Piazza di Spagna

Piazza di Spagna, Rome

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Piazza di Spagna is a beautiful square in Rome, the square is home to Pietro Bernini’s striking fountain. But the square is best known for the Spanish Steps. The Spanish Steps consist of 135 wide steps, which lead you from Piazza di Spagna to the Trinita dei Monti church.

You may think that the Spanish Steps were created by the Spanish but it was commissioned by the French. When the steps were built in the 18th century, a Spanish Embassy was located here. Hence the name: Spanish Steps. Rome’s Spanish Steps are not that old compared to most other sights in Rome. But once at the top of the steps, you have a great view of the city of Rome. It is definitely worth a visit!  

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Castel Sant’Angelo

Castel Sant’Angelo (Angel Castle), Rome

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The Castle of the Angels (Castel Sant’Angelo) is an ancient Roman fortress near Vatican City. The fortress was built as early as the second century AD, but was not given the name Angel Castle until 590. In that year, Archangel Michael appeared and ended the plague epidemic, after which Pope Pius II had a large bronze statue of Archangel Michael placed at the top of the castle.

Later, the Castel Sant’Angelo was part of Rome’s defence line and was where the popes could take refuge, as there was an underground tunnel running between the Vatican and the Castle of the Angels.

Today, this fortress serves as a museum and most of the mausoleum’s urns were once destroyed by outside attacks. From the Castel Sant’Angelo you have the best view of the castle and the bridge with beautiful works of art. It is also possible to see the Angel Castle inside. Inside, you will find Hadrian’s tomb, the papal chambers, the fortress, the execution site and well-preserved frescoes and more.

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St. Peter’s Basilica

St. Peter’s Basilica, Rome

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St Peter’s Basilica, officially ‘Basilica di San Pietro in Vaticano’ is the spiritual centre of the Catholic Church and the residence of the Pope. The huge basilica, located in the self-governing state of Vatican City is on St Peter’s Square of the same name and is the second largest church in the world. You can see this extraordinary building from several places in Rome. But the very best place to see St Peter’s is through a secret keyhole. For that, you have to go to the Piazza dei Cavalieri di Malta. To see this unique view, you might have to wait a few minutes – it’s not really a secret tip anymore – but it’s well worth it.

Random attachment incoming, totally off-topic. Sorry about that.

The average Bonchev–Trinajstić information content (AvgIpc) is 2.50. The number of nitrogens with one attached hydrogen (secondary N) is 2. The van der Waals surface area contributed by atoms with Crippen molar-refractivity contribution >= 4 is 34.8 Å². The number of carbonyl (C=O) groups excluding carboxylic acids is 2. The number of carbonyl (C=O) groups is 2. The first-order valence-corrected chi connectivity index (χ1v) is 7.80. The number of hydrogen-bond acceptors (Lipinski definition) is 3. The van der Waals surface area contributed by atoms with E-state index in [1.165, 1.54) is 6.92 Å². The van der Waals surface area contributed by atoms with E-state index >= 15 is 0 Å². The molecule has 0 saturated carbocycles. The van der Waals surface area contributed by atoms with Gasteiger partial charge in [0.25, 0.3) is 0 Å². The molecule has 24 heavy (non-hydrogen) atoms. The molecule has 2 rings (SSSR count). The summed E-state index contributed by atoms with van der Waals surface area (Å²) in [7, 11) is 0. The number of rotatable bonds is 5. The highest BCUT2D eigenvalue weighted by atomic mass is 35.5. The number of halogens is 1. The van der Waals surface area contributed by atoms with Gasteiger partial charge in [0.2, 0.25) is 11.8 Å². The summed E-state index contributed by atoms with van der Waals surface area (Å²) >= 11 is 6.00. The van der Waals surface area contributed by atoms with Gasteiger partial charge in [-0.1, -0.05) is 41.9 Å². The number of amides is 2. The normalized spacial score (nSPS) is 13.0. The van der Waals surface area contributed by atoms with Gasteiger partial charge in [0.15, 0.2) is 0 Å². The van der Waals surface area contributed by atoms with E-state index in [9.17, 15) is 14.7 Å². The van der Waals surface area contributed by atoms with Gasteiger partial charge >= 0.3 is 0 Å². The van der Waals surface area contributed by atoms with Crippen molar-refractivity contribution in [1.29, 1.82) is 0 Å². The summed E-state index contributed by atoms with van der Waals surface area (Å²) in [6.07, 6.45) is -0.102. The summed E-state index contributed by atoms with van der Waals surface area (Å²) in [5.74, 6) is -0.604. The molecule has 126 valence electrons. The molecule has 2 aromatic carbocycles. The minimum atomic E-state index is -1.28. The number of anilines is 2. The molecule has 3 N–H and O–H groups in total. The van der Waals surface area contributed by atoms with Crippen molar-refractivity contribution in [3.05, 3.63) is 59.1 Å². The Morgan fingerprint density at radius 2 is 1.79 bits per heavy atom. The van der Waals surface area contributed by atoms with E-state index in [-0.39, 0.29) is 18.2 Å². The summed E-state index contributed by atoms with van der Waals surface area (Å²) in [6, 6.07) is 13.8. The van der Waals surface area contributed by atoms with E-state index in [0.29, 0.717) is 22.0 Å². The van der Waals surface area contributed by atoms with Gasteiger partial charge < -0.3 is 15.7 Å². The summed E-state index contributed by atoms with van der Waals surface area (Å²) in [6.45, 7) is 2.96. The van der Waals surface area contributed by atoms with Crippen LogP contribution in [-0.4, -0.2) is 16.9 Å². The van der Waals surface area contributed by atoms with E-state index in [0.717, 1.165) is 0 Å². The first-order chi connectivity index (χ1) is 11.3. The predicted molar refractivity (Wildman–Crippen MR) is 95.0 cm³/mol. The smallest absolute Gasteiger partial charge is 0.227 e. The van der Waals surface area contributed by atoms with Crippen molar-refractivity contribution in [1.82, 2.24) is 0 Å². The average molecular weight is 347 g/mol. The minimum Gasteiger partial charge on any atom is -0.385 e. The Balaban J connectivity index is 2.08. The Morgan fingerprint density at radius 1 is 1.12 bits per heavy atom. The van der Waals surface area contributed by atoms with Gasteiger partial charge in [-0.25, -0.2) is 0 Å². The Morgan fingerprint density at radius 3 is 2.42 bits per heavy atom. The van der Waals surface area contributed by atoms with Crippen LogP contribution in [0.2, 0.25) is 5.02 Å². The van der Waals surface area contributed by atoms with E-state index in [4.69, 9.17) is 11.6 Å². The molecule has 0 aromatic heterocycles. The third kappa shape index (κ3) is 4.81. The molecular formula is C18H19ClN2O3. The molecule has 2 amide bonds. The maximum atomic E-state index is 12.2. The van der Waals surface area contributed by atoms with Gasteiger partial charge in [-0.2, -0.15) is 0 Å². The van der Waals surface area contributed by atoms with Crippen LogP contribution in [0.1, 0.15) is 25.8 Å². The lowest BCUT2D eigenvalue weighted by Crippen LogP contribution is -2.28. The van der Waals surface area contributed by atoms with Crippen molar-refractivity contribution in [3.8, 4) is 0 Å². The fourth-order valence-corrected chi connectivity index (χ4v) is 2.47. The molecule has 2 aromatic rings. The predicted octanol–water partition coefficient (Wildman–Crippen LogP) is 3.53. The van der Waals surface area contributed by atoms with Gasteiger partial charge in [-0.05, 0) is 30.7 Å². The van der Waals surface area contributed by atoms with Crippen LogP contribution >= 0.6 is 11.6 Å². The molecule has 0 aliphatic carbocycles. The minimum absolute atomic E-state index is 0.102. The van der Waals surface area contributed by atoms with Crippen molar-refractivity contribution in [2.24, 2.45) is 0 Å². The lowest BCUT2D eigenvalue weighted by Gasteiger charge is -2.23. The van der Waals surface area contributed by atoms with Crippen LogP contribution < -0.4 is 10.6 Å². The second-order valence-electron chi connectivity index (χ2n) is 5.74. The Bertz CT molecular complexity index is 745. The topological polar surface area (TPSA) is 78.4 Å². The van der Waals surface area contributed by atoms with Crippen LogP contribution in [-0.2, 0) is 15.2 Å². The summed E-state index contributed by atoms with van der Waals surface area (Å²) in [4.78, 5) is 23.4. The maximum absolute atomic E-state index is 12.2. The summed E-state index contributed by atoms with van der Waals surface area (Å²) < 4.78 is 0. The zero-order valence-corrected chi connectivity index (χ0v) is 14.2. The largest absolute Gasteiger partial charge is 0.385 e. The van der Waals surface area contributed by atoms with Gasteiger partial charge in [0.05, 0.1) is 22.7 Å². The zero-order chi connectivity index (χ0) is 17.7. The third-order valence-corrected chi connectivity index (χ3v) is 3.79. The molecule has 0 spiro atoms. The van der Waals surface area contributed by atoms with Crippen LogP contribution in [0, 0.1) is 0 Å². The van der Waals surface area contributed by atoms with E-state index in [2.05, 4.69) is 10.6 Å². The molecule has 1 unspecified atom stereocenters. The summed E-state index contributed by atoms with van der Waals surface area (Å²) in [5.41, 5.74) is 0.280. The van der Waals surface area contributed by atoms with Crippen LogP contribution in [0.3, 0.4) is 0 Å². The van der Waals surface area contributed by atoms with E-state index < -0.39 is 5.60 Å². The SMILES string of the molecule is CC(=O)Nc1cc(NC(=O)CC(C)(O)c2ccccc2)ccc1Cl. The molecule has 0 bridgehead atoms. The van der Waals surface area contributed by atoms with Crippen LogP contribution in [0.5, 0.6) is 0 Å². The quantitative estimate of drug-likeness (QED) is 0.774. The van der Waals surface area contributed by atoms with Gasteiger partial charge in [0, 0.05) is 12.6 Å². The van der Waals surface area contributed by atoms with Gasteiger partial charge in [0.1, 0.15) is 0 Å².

St Peter’s Basilica is incredibly impressive, both inside and out. Once you have seen St Peter’s Basilica inside, it is fun to go to the dome of the church. On the right side of the basilica, you can enter this dome. To get here, you first have to take a lift and then climb 323 extra steps. Once at the top, you immediately forget about the climb, as it is truly impressive!

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Pantheon, Rome

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One of the best-preserved ancient buildings from Roman times is the Pantheon. This former Roman church is hidden between the buildings of a residential area and is special because of funerary monuments (including painter Raphael and several Italian kings), a striking large and open dome (oculus). The oculus, is located in the centre of the Pantheon, it is an opening that makes the structure resistant to earthquakes. Standing exactly under this opening, it is also a place that connects heaven and earth for the faithful.

Do not hesitate to take a look inside, the visit is free and inside you can admire the huge dome (mentioned above) and the oculus that gives the courtyard a unique illumination. In the Pantheon, you can also see the tombs of Raphael (the famous artist) and of Victor Emanuel II (1st king of Italy). During your city break in Rome, this should definitely not be missing from your to do list!

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Trevi Fountain

Trevi Fountain, Rome

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The Trevi Fountain, right in the centre of Rome is perhaps the most famous fountain in the world and designed by Italian architect Nicola Salvi and completed by Giuseppe Pannini and several others. This Baroque fountain, located in Piazza di Trevi, is 26 metres high, 22 metres wide and was built in the 18th century. The fountain depicts Neptune (god of the sea) on his chariot towards the sea.

For the superstitious, there are two legends:

Legend 1: It is tradition to toss a coin into the water with your right hand over your left shoulder. This is supposed to bring good luck and ensure that one day you will return to Rome.
If you throw in two coins, you will return one day and find the love of your life in Rome.
If you throw in three coins, you will marry a Roman.

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Colosseum, Rome

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The must-see of Rome is The Colosseum, located in the historic centre. The Colosseum, is the largest amphitheatre in the Roman world and could seat more than 50,000 spectators. The Colosseum regularly hosted theatrical performances of gold or gladiators battling each other and wild animals. The structure no longer looks as it did in its heyday, but that doesn’t make the piece of history any less impressive. The Colosseum is on the list of the seven wonders of the world.

Through the large gate, where the gladiators also made their entrance, you can visit the stands, arena and underground areas of this largest amphitheatre of Roman times. It is very impressive to visit this structure.

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